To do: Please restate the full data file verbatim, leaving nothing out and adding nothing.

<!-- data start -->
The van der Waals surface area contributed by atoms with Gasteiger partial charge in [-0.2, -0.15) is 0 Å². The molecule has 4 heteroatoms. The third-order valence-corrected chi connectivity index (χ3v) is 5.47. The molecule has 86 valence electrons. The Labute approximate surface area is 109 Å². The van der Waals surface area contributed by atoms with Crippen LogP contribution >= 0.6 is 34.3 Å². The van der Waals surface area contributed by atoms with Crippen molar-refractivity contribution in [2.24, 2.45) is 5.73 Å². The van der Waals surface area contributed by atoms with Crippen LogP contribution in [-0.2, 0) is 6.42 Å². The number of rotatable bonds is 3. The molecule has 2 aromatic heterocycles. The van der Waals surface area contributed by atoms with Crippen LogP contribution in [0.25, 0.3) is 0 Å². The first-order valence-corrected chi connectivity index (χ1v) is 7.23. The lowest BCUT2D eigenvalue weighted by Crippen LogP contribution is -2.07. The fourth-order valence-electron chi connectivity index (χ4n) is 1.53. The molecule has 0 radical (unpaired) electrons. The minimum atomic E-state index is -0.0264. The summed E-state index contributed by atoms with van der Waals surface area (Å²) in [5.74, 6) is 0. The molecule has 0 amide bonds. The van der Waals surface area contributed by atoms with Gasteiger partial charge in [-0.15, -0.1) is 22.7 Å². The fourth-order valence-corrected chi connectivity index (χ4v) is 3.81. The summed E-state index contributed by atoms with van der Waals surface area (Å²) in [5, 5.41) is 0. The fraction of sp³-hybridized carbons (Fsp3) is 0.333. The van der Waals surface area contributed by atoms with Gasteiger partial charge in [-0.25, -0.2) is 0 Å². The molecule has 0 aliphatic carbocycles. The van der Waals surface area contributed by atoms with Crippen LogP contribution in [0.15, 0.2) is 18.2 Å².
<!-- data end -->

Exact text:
The van der Waals surface area contributed by atoms with Gasteiger partial charge in [-0.2, -0.15) is 0 Å². The molecule has 4 heteroatoms. The third-order valence-corrected chi connectivity index (χ3v) is 5.47. The molecule has 86 valence electrons. The Labute approximate surface area is 109 Å². The van der Waals surface area contributed by atoms with Crippen LogP contribution >= 0.6 is 34.3 Å². The van der Waals surface area contributed by atoms with Crippen molar-refractivity contribution in [2.24, 2.45) is 5.73 Å². The van der Waals surface area contributed by atoms with Crippen LogP contribution in [-0.2, 0) is 6.42 Å². The number of rotatable bonds is 3. The molecule has 2 aromatic heterocycles. The van der Waals surface area contributed by atoms with Crippen LogP contribution in [0.25, 0.3) is 0 Å². The first-order valence-corrected chi connectivity index (χ1v) is 7.23. The lowest BCUT2D eigenvalue weighted by Crippen LogP contribution is -2.07. The fourth-order valence-electron chi connectivity index (χ4n) is 1.53. The molecule has 0 radical (unpaired) electrons. The minimum atomic E-state index is -0.0264. The summed E-state index contributed by atoms with van der Waals surface area (Å²) in [5.74, 6) is 0. The molecule has 0 amide bonds. The van der Waals surface area contributed by atoms with Gasteiger partial charge in [-0.15, -0.1) is 22.7 Å². The fourth-order valence-corrected chi connectivity index (χ4v) is 3.81. The summed E-state index contributed by atoms with van der Waals surface area (Å²) in [5, 5.41) is 0. The fraction of sp³-hybridized carbons (Fsp3) is 0.333. The van der Waals surface area contributed by atoms with Gasteiger partial charge in [-0.25, -0.2) is 0 Å². The molecule has 0 aliphatic carbocycles. The van der Waals surface area contributed by atoms with Crippen LogP contribution in [0.15, 0.2) is 18.2 Å².